Paul Krugman just finished speaking to an annual American Federation of Teachers conference in Washington, D.C. Unlike many of his fellow Times columnists--most notably David Brooks and Thomas Friedman, who tend to support standards and accountability reforms--Krugman rarely writes explicitly about education policy. Given his role as a sort of national spokesman for disaffected liberals, I tuned in with interest to hear what Krugman would say in front of an audience of teachers.
The current anti-union, anti-public sector mood is based upon a faulty reading of economic history, Krugman said: the belief that the recession of the 1970s was caused by "excess government and too much labor power" instead of the decline of American manufacturing, the energy crisis, and bad monetary policy.
This faulty belief resulted in the rise of Reaganomic economic theories, which have never ceased to hold sway over our national political debate, Krugman said, despite evidence that they do not lead to increased prosperity.
The reason why public sector workers earn more than the typical American, Krugman added, is because so many public sector workers are teachers, and teachers are more highly-educated than the average American. Even so, teachers continue to earn less than similarly-educated workers in the private sector.
During the Q&A, Krugman said generous teacher pensions are not responsible for state budget crises. "It's hard to see how the pensions get paid without some increase in tax revenues," he explained, but "tax-cut absolutism is holding up allegedly excessive pensions as the source of the crisis and that's not what it's about."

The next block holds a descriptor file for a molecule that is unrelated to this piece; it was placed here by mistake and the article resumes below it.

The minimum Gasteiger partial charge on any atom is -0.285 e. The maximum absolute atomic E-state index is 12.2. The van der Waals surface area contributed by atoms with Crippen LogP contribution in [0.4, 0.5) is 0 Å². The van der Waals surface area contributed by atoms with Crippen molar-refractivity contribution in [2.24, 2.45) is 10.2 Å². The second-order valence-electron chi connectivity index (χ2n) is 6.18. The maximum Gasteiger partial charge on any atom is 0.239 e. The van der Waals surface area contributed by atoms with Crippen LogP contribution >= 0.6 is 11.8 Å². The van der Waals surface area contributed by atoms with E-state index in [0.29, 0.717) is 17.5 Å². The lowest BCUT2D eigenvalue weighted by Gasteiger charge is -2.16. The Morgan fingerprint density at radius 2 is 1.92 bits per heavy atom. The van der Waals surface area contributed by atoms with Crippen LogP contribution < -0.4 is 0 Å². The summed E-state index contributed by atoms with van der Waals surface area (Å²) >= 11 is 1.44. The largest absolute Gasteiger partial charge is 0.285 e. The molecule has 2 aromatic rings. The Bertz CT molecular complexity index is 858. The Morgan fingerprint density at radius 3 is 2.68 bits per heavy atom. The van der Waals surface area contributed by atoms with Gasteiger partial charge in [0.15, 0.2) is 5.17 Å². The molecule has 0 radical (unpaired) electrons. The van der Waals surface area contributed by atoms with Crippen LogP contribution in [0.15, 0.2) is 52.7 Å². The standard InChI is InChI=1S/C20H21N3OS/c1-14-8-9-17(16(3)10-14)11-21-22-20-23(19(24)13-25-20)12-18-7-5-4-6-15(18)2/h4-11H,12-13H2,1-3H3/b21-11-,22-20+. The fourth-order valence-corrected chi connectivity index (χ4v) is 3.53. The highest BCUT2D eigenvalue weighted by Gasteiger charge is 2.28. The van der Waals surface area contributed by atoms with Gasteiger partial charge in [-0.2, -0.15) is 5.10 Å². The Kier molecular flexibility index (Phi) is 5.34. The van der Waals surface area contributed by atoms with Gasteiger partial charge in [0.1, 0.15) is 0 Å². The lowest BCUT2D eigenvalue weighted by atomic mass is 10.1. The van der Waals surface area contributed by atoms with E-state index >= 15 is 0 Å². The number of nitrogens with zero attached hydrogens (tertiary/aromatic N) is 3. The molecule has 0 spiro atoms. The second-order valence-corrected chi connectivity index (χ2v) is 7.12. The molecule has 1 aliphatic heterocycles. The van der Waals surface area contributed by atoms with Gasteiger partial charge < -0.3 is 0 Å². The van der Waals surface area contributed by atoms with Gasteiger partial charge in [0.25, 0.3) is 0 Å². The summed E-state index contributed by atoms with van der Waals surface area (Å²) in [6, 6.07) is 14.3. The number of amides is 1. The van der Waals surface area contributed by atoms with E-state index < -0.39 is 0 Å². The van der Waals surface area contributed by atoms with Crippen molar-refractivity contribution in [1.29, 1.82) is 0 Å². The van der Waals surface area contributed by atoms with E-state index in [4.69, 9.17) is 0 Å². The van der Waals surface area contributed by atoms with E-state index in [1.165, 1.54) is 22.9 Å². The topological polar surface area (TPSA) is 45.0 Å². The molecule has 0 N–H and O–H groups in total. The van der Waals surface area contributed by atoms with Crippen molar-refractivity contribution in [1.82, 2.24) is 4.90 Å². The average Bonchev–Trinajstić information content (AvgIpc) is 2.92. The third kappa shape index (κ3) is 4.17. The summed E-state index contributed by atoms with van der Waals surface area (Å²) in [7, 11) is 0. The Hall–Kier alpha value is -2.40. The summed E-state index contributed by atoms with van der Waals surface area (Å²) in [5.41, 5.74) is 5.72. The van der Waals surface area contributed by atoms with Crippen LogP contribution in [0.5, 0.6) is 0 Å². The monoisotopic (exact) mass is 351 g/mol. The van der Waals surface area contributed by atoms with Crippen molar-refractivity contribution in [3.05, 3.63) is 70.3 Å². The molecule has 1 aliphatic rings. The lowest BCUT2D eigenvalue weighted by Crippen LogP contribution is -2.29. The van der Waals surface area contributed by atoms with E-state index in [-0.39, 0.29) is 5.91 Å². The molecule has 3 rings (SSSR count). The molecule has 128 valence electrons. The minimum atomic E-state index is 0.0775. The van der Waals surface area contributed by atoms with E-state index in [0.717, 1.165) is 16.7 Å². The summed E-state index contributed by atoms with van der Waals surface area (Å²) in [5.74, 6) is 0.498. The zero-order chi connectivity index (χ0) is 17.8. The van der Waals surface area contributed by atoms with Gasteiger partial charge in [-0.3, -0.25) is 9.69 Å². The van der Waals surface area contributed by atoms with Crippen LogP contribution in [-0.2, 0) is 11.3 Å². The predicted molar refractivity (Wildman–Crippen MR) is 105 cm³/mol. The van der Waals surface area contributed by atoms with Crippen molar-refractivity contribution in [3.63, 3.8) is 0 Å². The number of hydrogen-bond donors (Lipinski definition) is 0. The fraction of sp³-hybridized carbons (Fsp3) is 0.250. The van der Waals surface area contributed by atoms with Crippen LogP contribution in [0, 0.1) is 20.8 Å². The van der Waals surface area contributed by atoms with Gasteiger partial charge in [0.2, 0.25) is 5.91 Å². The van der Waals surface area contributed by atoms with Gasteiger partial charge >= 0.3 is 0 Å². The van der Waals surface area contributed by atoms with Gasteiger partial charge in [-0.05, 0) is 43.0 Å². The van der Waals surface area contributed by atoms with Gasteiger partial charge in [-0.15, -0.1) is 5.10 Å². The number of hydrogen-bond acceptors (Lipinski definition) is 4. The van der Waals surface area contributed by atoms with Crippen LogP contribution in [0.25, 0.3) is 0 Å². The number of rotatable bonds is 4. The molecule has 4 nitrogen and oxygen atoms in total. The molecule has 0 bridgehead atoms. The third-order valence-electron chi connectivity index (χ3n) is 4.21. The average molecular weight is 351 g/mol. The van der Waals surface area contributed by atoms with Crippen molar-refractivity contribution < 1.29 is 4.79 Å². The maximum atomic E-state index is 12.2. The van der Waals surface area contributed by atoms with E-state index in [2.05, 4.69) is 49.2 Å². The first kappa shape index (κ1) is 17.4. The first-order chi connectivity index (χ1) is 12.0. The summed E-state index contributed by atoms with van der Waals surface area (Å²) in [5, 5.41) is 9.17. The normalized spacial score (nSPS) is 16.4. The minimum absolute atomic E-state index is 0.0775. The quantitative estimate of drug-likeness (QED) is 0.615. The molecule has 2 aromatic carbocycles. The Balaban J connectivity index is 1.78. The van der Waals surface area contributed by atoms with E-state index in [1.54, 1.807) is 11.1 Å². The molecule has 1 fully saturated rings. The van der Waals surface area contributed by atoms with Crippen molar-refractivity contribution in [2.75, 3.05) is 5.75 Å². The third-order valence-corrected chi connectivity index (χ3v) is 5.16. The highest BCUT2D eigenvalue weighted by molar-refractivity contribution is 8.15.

Krugman dodged some of the more detailed questions about education policy, but he did put in a plug for the school systems in Finland and France, noting that they don't tie teacher evaluation or pay to student test scores:
"People want to run education like a business and you can't quite turn every classroom into a profit center. But you start looking to these measurable metrics and it doesn't work that way. It doesn't work that way by and large very well in business. You look at the systems that do really well internationally, like the French system and the Finnish system...they repsect teachers, they pay a lot of attention to education, they provide healthy and nutitrious school lunches...They don't say we're going to have some scorecard that is entirely mechanical. More importantly, [standardized testing] is taking our eye off the ball, which is providing a good education."